In an economy on fire, experts offer solutions to inflation and labor issues at Midwest Economic Outlook Summit – InForum
FARGO – The economy is running hot, hot, hot.
With inflation, the war in Ukraine, labor shortages, and supply chain issues plaguing the United States, businesspeople are looking for ideas to navigate toward stability.
This research brought hundreds of people to the Midwest Economic Outlook Summit on Thursday, March 24.
The event, coordinated by the Fargo Moorhead West Fargo Chamber of Commerce, included industry experts from banking, energy, agriculture, technology, retail, manufacturing and retail. It was held in person at Delta Hotels by Marriott in South Fargo and virtually for members of 24 rooms in the area.
Neel Kashkari, president and chief executive of the Federal Reserve Bank of Minneapolis, said policymakers were trying to slow soaring inflation without triggering a recession.
Just last week, the Fed raised the federal funds interest rate by a quarter percent. This benchmark rate influences the prime interest rate, which lenders use to set interest rates for mortgages, loans, and credit cards.
The Fed is “taking its foot off the accelerator” from low interest rates, Kashkari said. “Hopefully we can engineer a soft landing.”
Kashkari said six more interest rate hikes could be on the cards this year unless the economy cools.
The United States needs more workers. Many workers are returning to their workplaces as the pandemic has eased – 580,000 a month – but that has not been enough to contain inflation.
“It’s all math,” Kashkari said. “If we want our economy to grow, we need people,” he said. This means either slowing economic growth or encouraging immigration and bringing in people with the skills the nation needs.
Kashkari said CEOs he spoke to aren’t confident supply chains will be straightened out this year, but they could be better in 2023.
He credits Congress and the Trump and Biden administrations for being aggressive in pumping stimulus dollars into the economy to stave off a recession. “It is better to respond with too much rather than too little,” he said.
Scott Beaulier, dean of the College of Business at North Dakota State University, agrees.
Beaulier said America had done its recovery plan “better than anyone in the world.”
The turnaround in the number of people who were unemployed at the start of the pandemic and who are now back to work “is a miracle”, he said.
But the money spent has accelerated inflation.
“We threw the bazooka” at the problem, Beaulier said.
Markets are uncertain about the amount of money in the economy, and prices have risen on just about everything: gas, groceries, furniture, rent.
“We did this to ourselves,” to avoid economic disaster, Beaulier said. “The economy is hot.”
Highlights from industry panelists included:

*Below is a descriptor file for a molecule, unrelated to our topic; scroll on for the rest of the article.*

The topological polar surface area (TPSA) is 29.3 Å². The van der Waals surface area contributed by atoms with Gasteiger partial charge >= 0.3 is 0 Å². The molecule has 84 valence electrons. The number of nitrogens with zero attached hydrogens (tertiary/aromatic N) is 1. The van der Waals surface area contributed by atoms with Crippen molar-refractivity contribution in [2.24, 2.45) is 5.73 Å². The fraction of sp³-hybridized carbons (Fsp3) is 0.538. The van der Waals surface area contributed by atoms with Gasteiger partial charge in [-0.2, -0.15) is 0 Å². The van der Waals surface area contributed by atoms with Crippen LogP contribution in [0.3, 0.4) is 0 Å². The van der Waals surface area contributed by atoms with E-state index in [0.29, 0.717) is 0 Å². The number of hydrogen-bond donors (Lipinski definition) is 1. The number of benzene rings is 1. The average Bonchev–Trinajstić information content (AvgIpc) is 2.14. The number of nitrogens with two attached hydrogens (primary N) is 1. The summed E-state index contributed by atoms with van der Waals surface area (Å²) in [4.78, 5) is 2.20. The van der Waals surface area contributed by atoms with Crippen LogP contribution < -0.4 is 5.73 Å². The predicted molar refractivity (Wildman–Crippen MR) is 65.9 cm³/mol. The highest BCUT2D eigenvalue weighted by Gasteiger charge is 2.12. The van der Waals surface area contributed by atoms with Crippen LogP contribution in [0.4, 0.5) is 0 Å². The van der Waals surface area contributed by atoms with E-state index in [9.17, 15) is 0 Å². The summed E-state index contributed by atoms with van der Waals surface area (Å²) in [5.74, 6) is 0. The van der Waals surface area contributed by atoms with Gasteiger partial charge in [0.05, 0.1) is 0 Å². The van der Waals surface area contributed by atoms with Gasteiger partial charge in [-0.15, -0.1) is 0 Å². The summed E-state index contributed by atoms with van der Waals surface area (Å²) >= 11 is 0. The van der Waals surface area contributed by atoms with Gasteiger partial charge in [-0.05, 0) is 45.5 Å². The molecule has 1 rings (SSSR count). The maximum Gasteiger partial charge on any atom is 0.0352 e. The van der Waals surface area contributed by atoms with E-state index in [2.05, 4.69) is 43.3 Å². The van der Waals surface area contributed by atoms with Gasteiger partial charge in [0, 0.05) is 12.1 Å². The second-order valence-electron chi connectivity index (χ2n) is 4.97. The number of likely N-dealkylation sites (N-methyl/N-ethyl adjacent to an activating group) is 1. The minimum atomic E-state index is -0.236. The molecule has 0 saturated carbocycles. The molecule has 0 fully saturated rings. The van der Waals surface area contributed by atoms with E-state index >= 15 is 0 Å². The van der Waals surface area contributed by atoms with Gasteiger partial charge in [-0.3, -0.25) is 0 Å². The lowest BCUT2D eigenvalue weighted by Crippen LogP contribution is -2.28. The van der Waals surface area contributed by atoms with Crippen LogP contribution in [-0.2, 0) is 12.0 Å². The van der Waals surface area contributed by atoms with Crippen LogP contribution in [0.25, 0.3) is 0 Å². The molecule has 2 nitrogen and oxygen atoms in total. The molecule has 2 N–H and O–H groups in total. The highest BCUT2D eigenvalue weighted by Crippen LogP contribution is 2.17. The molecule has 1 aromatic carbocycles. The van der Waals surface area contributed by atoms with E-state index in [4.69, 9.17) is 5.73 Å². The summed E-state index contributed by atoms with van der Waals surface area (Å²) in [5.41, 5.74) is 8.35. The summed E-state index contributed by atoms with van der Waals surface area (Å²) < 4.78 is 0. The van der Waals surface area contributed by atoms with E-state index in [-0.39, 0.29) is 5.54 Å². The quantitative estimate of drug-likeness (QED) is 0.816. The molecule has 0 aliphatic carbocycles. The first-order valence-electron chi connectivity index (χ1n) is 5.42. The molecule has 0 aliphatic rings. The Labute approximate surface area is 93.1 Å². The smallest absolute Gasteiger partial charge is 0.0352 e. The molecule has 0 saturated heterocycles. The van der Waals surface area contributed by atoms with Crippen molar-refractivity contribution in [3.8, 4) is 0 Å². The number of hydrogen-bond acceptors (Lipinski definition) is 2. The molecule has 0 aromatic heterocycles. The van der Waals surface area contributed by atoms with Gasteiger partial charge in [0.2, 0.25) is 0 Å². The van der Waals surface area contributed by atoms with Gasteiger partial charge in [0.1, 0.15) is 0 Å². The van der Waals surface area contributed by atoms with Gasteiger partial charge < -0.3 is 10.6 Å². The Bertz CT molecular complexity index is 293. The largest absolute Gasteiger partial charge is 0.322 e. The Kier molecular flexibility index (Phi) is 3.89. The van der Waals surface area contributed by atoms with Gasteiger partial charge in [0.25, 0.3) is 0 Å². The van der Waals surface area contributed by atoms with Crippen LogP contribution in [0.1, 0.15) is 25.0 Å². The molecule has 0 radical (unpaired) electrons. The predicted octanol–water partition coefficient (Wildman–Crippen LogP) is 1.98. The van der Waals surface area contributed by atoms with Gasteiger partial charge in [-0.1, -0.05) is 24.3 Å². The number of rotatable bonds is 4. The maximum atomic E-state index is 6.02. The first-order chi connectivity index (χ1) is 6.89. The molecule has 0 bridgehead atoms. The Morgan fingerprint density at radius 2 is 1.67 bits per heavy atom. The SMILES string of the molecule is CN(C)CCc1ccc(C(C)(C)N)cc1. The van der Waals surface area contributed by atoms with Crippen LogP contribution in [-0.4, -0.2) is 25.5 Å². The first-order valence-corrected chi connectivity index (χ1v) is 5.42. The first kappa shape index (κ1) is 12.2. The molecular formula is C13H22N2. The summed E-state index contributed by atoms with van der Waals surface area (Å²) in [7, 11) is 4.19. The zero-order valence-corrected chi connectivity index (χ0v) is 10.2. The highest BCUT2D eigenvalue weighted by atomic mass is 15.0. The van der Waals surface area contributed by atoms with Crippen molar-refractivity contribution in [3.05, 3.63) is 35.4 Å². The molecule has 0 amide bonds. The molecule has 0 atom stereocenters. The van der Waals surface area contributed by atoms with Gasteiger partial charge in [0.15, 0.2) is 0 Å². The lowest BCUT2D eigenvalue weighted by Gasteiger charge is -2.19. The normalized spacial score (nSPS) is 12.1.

— Kristie Fiegen, South Dakota Utilities Commissioner: The energy industry received “a wake-up call” with the collapse of the Texas power grid in a February 2021 winter storm, a-t she said, adding that this will require a mix of energy sources, renewable and non-renewable, to ensure lights and heating stay on.
– Bob Sinner, president of SB&B Foods, said the agriculture industry is seeing the highest market prices in a decade. But the war between Russia and Ukraine and bad weather in the United States and elsewhere could disrupt export markets. And while prices are rising, “input costs on everything (fertilizers and chemicals) have doubled and tripled,” he said.
– Shawn Riley, chief information officer for the state of North Dakota, said about 12.4 million people are employed in the tech industry, but 3.9 million jobs remain unfilled . The jobs are well paid and there is a “war for talent” going on as companies raise wages. Software and hardware prices are also rising.
– Tiffany Lawrence, acting president of Sanford Health in Fargo, said the health care industry has seen the pay of traveling nurses rise and its workers stressed by waves of pandemic patients.
Area nursing schools are not supplying enough nurses to meet the need, so Sanford is hiring 270 international nurses, but it takes 9-10 months to onboard them. Continued labor shortages mean “a tough road to walk,” she said.
– Bruce Nustad, president of the Minnesota Retailers Association, said there were “help-seeking signs everywhere” and “inflation is up in every area.” He expects consumer demand to continue at a healthy pace.
– Rachel Lolmasteymaugh, executive director of the Midwest Manufacturers Association, said COVID-19 was “hitting manufacturing pretty hard.” She said “a lot of capital spending has stopped.”
But manufacturers are optimistic and there are opportunities for growth in domestic manufacturing, she said.
–Steve Grove, commissioner of the Minnesota Department of Jobs and Economic Development, said Minnesota’s economy is strong. He said there had been a 40% increase in new businesses created over the past year. “It’s a time of innovation,” Grove said.
– James Leiman, commissioner of the North Dakota Department of Commerce, said “every region of the state” is growing. The state’s oil, gas, and coal production is strong, as is biofuels. “We’re going to be super aggressive and super growth-oriented,” he said.